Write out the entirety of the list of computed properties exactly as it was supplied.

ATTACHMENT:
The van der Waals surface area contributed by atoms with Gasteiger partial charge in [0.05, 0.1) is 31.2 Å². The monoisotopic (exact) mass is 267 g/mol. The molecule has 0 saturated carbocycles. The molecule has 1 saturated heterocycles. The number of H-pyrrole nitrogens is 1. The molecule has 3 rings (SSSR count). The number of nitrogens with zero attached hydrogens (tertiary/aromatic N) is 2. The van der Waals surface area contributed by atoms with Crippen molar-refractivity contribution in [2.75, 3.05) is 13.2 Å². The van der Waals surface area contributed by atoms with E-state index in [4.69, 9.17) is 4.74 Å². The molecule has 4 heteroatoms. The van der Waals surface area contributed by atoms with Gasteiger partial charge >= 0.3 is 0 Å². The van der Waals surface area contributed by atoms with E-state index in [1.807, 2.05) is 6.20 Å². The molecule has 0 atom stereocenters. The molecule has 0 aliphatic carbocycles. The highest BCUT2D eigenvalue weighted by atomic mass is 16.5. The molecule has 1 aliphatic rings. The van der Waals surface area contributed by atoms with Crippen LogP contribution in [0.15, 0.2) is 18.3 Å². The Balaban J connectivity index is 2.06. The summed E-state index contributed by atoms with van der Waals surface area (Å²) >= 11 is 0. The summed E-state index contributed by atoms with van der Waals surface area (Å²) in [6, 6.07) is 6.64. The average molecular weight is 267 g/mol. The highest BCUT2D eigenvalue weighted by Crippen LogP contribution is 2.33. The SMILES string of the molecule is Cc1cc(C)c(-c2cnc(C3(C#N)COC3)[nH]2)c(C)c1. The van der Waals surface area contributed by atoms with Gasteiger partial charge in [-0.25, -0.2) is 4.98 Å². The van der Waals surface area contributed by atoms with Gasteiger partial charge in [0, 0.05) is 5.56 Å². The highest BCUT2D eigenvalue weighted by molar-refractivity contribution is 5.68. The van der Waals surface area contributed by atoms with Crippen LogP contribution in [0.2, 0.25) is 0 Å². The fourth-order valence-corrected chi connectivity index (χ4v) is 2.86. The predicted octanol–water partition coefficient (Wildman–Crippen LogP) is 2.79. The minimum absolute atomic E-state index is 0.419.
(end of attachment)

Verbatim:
The van der Waals surface area contributed by atoms with Gasteiger partial charge in [0.05, 0.1) is 31.2 Å². The monoisotopic (exact) mass is 267 g/mol. The molecule has 0 saturated carbocycles. The molecule has 1 saturated heterocycles. The number of H-pyrrole nitrogens is 1. The molecule has 3 rings (SSSR count). The number of nitrogens with zero attached hydrogens (tertiary/aromatic N) is 2. The van der Waals surface area contributed by atoms with Crippen molar-refractivity contribution in [2.75, 3.05) is 13.2 Å². The van der Waals surface area contributed by atoms with E-state index in [4.69, 9.17) is 4.74 Å². The molecule has 4 heteroatoms. The van der Waals surface area contributed by atoms with Gasteiger partial charge >= 0.3 is 0 Å². The van der Waals surface area contributed by atoms with E-state index in [1.807, 2.05) is 6.20 Å². The molecule has 0 atom stereocenters. The molecule has 0 aliphatic carbocycles. The highest BCUT2D eigenvalue weighted by atomic mass is 16.5. The molecule has 1 aliphatic rings. The van der Waals surface area contributed by atoms with Crippen LogP contribution in [0.15, 0.2) is 18.3 Å². The Balaban J connectivity index is 2.06. The summed E-state index contributed by atoms with van der Waals surface area (Å²) >= 11 is 0. The summed E-state index contributed by atoms with van der Waals surface area (Å²) in [6, 6.07) is 6.64. The average molecular weight is 267 g/mol. The highest BCUT2D eigenvalue weighted by Crippen LogP contribution is 2.33. The SMILES string of the molecule is Cc1cc(C)c(-c2cnc(C3(C#N)COC3)[nH]2)c(C)c1. The van der Waals surface area contributed by atoms with Gasteiger partial charge in [-0.25, -0.2) is 4.98 Å². The van der Waals surface area contributed by atoms with Gasteiger partial charge in [0, 0.05) is 5.56 Å². The highest BCUT2D eigenvalue weighted by molar-refractivity contribution is 5.68. The van der Waals surface area contributed by atoms with Crippen LogP contribution in [0.2, 0.25) is 0 Å². The fourth-order valence-corrected chi connectivity index (χ4v) is 2.86. The predicted octanol–water partition coefficient (Wildman–Crippen LogP) is 2.79. The minimum absolute atomic E-state index is 0.419.